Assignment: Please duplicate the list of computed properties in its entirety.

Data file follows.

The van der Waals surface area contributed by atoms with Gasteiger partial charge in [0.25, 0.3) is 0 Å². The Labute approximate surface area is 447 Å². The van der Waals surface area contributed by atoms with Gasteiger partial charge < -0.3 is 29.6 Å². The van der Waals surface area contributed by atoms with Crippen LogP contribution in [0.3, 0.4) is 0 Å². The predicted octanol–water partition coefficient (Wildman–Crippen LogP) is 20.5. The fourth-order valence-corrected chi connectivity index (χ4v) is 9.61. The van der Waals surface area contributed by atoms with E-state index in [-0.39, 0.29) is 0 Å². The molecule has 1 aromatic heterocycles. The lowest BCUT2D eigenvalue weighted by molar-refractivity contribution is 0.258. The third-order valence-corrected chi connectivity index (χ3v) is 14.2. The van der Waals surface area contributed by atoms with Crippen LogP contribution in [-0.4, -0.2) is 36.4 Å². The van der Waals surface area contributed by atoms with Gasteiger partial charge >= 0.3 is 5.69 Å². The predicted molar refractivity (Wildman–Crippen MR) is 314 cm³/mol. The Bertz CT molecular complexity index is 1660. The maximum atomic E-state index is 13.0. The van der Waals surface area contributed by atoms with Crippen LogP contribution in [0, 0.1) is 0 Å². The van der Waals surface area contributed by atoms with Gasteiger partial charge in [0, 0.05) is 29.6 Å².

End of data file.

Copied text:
The van der Waals surface area contributed by atoms with Gasteiger partial charge in [0.25, 0.3) is 0 Å². The Labute approximate surface area is 447 Å². The van der Waals surface area contributed by atoms with Gasteiger partial charge < -0.3 is 29.6 Å². The van der Waals surface area contributed by atoms with Crippen LogP contribution in [0.3, 0.4) is 0 Å². The predicted octanol–water partition coefficient (Wildman–Crippen LogP) is 20.5. The fourth-order valence-corrected chi connectivity index (χ4v) is 9.61. The van der Waals surface area contributed by atoms with E-state index in [-0.39, 0.29) is 0 Å². The molecule has 1 aromatic heterocycles. The lowest BCUT2D eigenvalue weighted by molar-refractivity contribution is 0.258. The third-order valence-corrected chi connectivity index (χ3v) is 14.2. The van der Waals surface area contributed by atoms with Crippen LogP contribution in [-0.4, -0.2) is 36.4 Å². The van der Waals surface area contributed by atoms with Gasteiger partial charge >= 0.3 is 5.69 Å². The predicted molar refractivity (Wildman–Crippen MR) is 314 cm³/mol. The Bertz CT molecular complexity index is 1660. The maximum atomic E-state index is 13.0. The van der Waals surface area contributed by atoms with Crippen LogP contribution in [0, 0.1) is 0 Å². The van der Waals surface area contributed by atoms with Gasteiger partial charge in [0, 0.05) is 29.6 Å².